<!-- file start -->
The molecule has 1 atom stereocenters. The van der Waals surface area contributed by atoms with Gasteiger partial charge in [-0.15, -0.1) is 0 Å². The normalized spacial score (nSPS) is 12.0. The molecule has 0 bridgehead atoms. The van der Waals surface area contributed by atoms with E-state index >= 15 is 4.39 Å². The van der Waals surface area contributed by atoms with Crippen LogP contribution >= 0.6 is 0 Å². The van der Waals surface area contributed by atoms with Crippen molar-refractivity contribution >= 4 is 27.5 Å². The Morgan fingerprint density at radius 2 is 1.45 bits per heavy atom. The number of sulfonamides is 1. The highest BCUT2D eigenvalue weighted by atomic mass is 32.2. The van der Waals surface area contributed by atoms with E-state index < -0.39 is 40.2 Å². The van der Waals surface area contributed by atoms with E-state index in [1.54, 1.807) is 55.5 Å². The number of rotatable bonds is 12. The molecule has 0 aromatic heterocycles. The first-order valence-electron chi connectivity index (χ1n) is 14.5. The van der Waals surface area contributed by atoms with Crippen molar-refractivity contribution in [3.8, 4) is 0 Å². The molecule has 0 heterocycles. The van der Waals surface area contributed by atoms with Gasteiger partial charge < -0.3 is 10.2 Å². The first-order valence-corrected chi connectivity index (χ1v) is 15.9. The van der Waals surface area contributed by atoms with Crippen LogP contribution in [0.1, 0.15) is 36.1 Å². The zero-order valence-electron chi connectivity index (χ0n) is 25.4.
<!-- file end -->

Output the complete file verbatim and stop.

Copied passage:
The molecule has 1 atom stereocenters. The van der Waals surface area contributed by atoms with Gasteiger partial charge in [-0.15, -0.1) is 0 Å². The normalized spacial score (nSPS) is 12.0. The molecule has 0 bridgehead atoms. The van der Waals surface area contributed by atoms with E-state index >= 15 is 4.39 Å². The van der Waals surface area contributed by atoms with Crippen LogP contribution >= 0.6 is 0 Å². The van der Waals surface area contributed by atoms with Crippen molar-refractivity contribution >= 4 is 27.5 Å². The Morgan fingerprint density at radius 2 is 1.45 bits per heavy atom. The number of sulfonamides is 1. The highest BCUT2D eigenvalue weighted by atomic mass is 32.2. The van der Waals surface area contributed by atoms with E-state index < -0.39 is 40.2 Å². The van der Waals surface area contributed by atoms with E-state index in [1.54, 1.807) is 55.5 Å². The number of rotatable bonds is 12. The molecule has 0 aromatic heterocycles. The first-order valence-electron chi connectivity index (χ1n) is 14.5. The van der Waals surface area contributed by atoms with Crippen molar-refractivity contribution in [3.8, 4) is 0 Å². The molecule has 0 heterocycles. The van der Waals surface area contributed by atoms with Gasteiger partial charge < -0.3 is 10.2 Å². The first-order valence-corrected chi connectivity index (χ1v) is 15.9. The van der Waals surface area contributed by atoms with Crippen LogP contribution in [0.1, 0.15) is 36.1 Å². The zero-order valence-electron chi connectivity index (χ0n) is 25.4.